Charles Sobhraj told AFP in an exclusive interview on Friday that he was no serial killer and that he was innocent of the two murders that he served almost 20 years for in Nepal.
Talking onboard a Qatar Airways plane on the tarmac at Kathmandu airport at the start of his deportation, the French national appeared relaxed in a tartan flat cap.
“I feel great… I have a lot to do. I have to sue a lot of people. Including the state of Nepal,” Sobhraj, 78, said among bemused fellow passengers on the flight to Doha where he will change planes to Paris.
Sobhraj, who was portrayed in the Netflix/BBC series “The Serpent”, has been linked to more than 20 murders across Asia in the 1970s.
Born in what was then Saigon to an Indian father and a Vietnamese mother who later married a Frenchman, he embarked on an international life of crime and ended up in Thailand in 1975.
Posing as a gem trader, he would befriend his victims, many of them Western backpackers on the hippie trail, before drugging, robbing and murdering them.
Under a cloud of suspicion, he flew to India where he was convicted of murdering Israeli tourist Alan Jacob in 1976.
He was later acquitted but remained in prison for other crimes and — following a brief escape — was released in 1997 and moved to France and lived as a free man.
While in Nepal in 2003 he was spotted by a journalist and eventually convicted of two murders committed almost 30 years earlier.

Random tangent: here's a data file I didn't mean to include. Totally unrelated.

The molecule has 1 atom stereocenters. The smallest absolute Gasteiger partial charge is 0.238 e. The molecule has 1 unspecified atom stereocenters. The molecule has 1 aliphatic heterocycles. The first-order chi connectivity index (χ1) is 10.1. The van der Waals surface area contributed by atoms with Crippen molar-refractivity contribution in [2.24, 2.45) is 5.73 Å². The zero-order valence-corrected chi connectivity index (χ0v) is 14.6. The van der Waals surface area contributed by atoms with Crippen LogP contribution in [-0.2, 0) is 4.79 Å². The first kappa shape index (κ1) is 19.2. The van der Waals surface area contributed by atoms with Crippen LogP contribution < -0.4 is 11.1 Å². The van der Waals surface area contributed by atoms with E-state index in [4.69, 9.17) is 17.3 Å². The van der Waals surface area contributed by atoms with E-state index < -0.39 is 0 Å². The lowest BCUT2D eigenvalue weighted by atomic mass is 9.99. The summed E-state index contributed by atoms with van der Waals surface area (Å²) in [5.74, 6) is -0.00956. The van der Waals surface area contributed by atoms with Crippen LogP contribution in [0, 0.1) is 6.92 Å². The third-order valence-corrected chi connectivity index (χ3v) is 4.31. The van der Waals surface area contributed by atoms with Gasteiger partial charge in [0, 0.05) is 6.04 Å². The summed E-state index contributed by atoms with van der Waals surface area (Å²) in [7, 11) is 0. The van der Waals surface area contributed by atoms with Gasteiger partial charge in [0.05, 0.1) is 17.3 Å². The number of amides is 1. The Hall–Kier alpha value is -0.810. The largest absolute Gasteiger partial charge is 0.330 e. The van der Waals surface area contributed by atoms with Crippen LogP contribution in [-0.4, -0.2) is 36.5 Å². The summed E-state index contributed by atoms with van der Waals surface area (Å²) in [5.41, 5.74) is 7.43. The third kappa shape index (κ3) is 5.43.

On Wednesday, after serving almost two decades for those murders, a Nepali court ordered him released on health grounds and he was freed on Friday.
Talking to AFP in heavily French-accented English while on his flight, he vehemently denied involvement in the two murders in Nepal.
“When I came in (went to prison), I didn’t do anything,” Sobhraj said.
“I am innocent in those cases, ok? So I don’t have to feel bad for that, or good. I am innocent. It was built on fake documents.”
He added: “The district judge, without calling a single witness … and without giving notice (to) the accused to present an argument, he wrote the verdict.”
“The courts in Nepal, from (the) district court to high court to supreme court, all the judges, they were biased against Charles Sobhraj.”
Asked if he thought he had been wrongly described as a serial killer, he said: “Yes, yes. Oh yes.”
Sobhraj was due to arrive in Paris early Saturday morning.